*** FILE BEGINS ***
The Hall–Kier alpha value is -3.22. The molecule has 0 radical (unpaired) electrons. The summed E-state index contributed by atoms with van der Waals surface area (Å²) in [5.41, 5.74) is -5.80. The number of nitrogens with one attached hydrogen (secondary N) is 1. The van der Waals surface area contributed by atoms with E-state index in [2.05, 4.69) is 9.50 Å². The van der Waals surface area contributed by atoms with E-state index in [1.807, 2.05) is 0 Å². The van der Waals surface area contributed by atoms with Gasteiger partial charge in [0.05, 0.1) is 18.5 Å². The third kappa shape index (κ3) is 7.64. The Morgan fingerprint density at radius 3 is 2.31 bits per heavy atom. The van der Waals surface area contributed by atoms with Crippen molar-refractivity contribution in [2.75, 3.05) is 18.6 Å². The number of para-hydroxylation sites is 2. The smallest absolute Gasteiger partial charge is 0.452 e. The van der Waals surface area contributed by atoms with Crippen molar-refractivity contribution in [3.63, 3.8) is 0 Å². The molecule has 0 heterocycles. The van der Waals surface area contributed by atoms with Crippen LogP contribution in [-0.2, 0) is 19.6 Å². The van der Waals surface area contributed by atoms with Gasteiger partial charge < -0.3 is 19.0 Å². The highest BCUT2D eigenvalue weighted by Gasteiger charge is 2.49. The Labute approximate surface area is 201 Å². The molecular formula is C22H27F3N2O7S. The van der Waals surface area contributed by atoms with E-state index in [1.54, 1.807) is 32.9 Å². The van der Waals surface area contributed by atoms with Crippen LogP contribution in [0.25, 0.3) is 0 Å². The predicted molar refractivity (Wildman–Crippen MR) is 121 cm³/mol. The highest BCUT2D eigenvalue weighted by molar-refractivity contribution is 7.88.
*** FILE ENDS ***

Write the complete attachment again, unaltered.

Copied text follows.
The Hall–Kier alpha value is -3.22. The molecule has 0 radical (unpaired) electrons. The summed E-state index contributed by atoms with van der Waals surface area (Å²) in [5.41, 5.74) is -5.80. The number of nitrogens with one attached hydrogen (secondary N) is 1. The van der Waals surface area contributed by atoms with E-state index in [2.05, 4.69) is 9.50 Å². The van der Waals surface area contributed by atoms with E-state index in [1.807, 2.05) is 0 Å². The van der Waals surface area contributed by atoms with Gasteiger partial charge in [0.05, 0.1) is 18.5 Å². The third kappa shape index (κ3) is 7.64. The Morgan fingerprint density at radius 3 is 2.31 bits per heavy atom. The van der Waals surface area contributed by atoms with Crippen molar-refractivity contribution in [2.75, 3.05) is 18.6 Å². The number of para-hydroxylation sites is 2. The smallest absolute Gasteiger partial charge is 0.452 e. The van der Waals surface area contributed by atoms with Crippen molar-refractivity contribution in [3.63, 3.8) is 0 Å². The molecule has 0 heterocycles. The van der Waals surface area contributed by atoms with Crippen LogP contribution in [-0.2, 0) is 19.6 Å². The van der Waals surface area contributed by atoms with Gasteiger partial charge < -0.3 is 19.0 Å². The highest BCUT2D eigenvalue weighted by Gasteiger charge is 2.49. The Labute approximate surface area is 201 Å². The molecular formula is C22H27F3N2O7S. The van der Waals surface area contributed by atoms with E-state index in [1.54, 1.807) is 32.9 Å². The van der Waals surface area contributed by atoms with Crippen LogP contribution in [0.25, 0.3) is 0 Å². The predicted molar refractivity (Wildman–Crippen MR) is 121 cm³/mol. The highest BCUT2D eigenvalue weighted by molar-refractivity contribution is 7.88.